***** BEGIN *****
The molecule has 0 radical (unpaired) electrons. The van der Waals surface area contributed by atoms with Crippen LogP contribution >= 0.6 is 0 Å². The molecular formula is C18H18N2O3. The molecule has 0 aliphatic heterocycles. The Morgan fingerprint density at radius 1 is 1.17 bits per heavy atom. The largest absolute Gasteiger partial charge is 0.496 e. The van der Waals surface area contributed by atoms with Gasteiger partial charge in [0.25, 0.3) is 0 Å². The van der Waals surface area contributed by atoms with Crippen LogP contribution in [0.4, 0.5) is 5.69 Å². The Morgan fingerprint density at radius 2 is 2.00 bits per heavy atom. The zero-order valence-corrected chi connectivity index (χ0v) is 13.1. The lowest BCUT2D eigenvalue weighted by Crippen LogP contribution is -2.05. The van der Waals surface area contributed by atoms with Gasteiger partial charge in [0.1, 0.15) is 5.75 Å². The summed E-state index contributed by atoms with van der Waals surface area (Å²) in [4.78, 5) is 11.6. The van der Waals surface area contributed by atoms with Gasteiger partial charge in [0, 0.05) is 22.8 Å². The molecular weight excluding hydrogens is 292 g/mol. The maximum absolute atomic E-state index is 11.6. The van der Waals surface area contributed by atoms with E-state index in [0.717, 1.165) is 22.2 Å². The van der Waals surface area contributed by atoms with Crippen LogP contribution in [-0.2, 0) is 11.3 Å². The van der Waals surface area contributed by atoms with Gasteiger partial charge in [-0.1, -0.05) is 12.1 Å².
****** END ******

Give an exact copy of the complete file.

The molecule has 0 radical (unpaired) electrons. The van der Waals surface area contributed by atoms with Crippen LogP contribution >= 0.6 is 0 Å². The molecular formula is C18H18N2O3. The molecule has 0 aliphatic heterocycles. The Morgan fingerprint density at radius 1 is 1.17 bits per heavy atom. The largest absolute Gasteiger partial charge is 0.496 e. The van der Waals surface area contributed by atoms with Gasteiger partial charge in [0.25, 0.3) is 0 Å². The van der Waals surface area contributed by atoms with Crippen LogP contribution in [0.4, 0.5) is 5.69 Å². The Morgan fingerprint density at radius 2 is 2.00 bits per heavy atom. The zero-order valence-corrected chi connectivity index (χ0v) is 13.1. The lowest BCUT2D eigenvalue weighted by Crippen LogP contribution is -2.05. The van der Waals surface area contributed by atoms with Gasteiger partial charge in [0.1, 0.15) is 5.75 Å². The summed E-state index contributed by atoms with van der Waals surface area (Å²) in [4.78, 5) is 11.6. The van der Waals surface area contributed by atoms with Gasteiger partial charge in [0, 0.05) is 22.8 Å². The molecular weight excluding hydrogens is 292 g/mol. The maximum absolute atomic E-state index is 11.6. The van der Waals surface area contributed by atoms with E-state index in [0.717, 1.165) is 22.2 Å². The van der Waals surface area contributed by atoms with Crippen LogP contribution in [-0.2, 0) is 11.3 Å². The van der Waals surface area contributed by atoms with Gasteiger partial charge in [-0.1, -0.05) is 12.1 Å².